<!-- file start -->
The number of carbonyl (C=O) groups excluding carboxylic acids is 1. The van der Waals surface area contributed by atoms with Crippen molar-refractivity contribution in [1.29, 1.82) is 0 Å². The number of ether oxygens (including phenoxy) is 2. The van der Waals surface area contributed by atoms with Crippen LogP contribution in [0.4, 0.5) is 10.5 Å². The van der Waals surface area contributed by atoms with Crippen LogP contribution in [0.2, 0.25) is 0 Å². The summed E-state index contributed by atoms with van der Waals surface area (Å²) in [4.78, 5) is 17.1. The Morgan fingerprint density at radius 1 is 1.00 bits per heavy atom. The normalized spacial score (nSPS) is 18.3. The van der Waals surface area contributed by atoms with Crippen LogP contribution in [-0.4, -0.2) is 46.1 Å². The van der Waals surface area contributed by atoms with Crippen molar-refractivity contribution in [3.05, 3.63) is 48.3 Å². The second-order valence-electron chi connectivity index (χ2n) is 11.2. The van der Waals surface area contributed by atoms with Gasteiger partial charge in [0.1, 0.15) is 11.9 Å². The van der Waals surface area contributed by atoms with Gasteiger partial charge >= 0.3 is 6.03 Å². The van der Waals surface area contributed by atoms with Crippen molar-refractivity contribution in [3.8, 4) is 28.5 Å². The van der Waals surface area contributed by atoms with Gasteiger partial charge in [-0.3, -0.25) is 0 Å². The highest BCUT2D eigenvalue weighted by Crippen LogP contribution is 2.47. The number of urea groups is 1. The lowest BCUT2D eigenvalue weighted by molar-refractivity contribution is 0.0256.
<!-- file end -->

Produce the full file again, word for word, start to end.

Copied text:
The number of carbonyl (C=O) groups excluding carboxylic acids is 1. The van der Waals surface area contributed by atoms with Crippen molar-refractivity contribution in [1.29, 1.82) is 0 Å². The number of ether oxygens (including phenoxy) is 2. The van der Waals surface area contributed by atoms with Crippen LogP contribution in [0.4, 0.5) is 10.5 Å². The van der Waals surface area contributed by atoms with Crippen LogP contribution in [0.2, 0.25) is 0 Å². The summed E-state index contributed by atoms with van der Waals surface area (Å²) in [4.78, 5) is 17.1. The Morgan fingerprint density at radius 1 is 1.00 bits per heavy atom. The normalized spacial score (nSPS) is 18.3. The van der Waals surface area contributed by atoms with Crippen LogP contribution in [-0.4, -0.2) is 46.1 Å². The van der Waals surface area contributed by atoms with Crippen molar-refractivity contribution in [3.05, 3.63) is 48.3 Å². The second-order valence-electron chi connectivity index (χ2n) is 11.2. The van der Waals surface area contributed by atoms with Gasteiger partial charge in [0.1, 0.15) is 11.9 Å². The van der Waals surface area contributed by atoms with Gasteiger partial charge >= 0.3 is 6.03 Å². The van der Waals surface area contributed by atoms with Crippen molar-refractivity contribution in [3.8, 4) is 28.5 Å². The van der Waals surface area contributed by atoms with Gasteiger partial charge in [-0.3, -0.25) is 0 Å². The highest BCUT2D eigenvalue weighted by Crippen LogP contribution is 2.47. The number of urea groups is 1. The lowest BCUT2D eigenvalue weighted by molar-refractivity contribution is 0.0256.